Fruits Basket (フルーツバスケット) »»»»» Yona of the Dawn (暁のヨナ)
These two shōjo, romance serials have quite a bit more in common than one would think. Even though Fruits Basket is a contemporary supernatural romance franchise and Yona of the Dawn is a historical fantasy one, they both have one specific thing in common that fans of one shall adore about the other: the exploration that years of abuse has on an individual. In Fruits Basket, we see how so many of the characters struggle with self-love and self-identity due to the psychological and physical abuse they undergo, especially at the hands of a very specific self-entitled asshat of a dude. In Yona of the Dawn, the depiction of abuse is one that stems from a community-based assault rather than the actions of a single person. This creates a whole separate dynamic of fucked-up self-loathing. Both serials tackle these issues with care while still being unfiltered and straightforward in their depiction, including the effects and the challenging road towards combatting these systemically ingrained ideals of dehumanisation. They also have marvellously entertaining humour that’s wholesome and cutely flirty, healthy friendships (including female friendships!), slow-burn romance to make you weak at the knees and giddy from head to toe, and breathtakingly exquisite illustrations.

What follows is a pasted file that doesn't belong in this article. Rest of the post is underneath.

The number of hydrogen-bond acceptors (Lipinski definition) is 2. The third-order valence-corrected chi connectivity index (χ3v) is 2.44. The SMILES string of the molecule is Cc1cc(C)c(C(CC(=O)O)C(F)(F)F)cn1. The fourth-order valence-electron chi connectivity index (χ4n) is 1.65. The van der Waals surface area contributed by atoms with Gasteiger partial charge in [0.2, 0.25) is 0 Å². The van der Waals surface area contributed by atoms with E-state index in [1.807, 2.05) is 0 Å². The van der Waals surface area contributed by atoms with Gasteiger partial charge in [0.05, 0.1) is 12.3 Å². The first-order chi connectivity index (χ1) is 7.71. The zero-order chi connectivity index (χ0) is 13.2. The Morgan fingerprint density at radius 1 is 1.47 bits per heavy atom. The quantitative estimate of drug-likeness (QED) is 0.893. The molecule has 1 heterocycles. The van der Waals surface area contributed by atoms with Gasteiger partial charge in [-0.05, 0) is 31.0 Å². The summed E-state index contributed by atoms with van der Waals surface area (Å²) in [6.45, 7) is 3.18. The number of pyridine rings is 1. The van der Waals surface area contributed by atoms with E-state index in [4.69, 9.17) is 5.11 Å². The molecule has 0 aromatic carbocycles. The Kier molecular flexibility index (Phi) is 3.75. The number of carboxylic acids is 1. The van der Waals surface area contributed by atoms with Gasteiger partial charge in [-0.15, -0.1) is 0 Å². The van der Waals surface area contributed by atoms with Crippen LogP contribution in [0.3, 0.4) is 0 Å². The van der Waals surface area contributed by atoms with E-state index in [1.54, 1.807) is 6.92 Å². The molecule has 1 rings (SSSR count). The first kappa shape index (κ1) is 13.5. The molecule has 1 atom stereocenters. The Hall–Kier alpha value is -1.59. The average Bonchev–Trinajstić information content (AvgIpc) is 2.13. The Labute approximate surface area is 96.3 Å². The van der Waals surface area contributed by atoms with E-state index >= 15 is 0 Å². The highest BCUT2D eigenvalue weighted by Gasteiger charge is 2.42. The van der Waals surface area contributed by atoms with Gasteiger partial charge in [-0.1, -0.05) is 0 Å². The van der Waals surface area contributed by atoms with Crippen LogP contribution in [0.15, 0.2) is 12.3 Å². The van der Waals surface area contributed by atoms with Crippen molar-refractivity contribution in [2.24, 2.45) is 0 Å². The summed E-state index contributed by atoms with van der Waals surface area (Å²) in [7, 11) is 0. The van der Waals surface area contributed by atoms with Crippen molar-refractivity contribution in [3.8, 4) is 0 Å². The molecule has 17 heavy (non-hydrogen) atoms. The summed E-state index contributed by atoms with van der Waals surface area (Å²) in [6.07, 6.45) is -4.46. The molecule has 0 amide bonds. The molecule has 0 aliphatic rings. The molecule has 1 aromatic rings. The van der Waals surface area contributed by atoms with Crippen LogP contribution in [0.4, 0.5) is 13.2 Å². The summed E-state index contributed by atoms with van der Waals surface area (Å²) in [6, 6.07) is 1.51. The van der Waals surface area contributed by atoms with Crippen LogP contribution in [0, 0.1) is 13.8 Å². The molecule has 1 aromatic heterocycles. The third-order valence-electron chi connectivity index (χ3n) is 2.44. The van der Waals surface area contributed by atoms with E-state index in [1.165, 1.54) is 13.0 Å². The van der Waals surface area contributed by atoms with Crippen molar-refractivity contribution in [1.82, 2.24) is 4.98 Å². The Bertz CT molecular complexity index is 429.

Elfen Lied (エルフェンリート) »»»»» ES: Eternal Sabbath (エス エターナル サバス)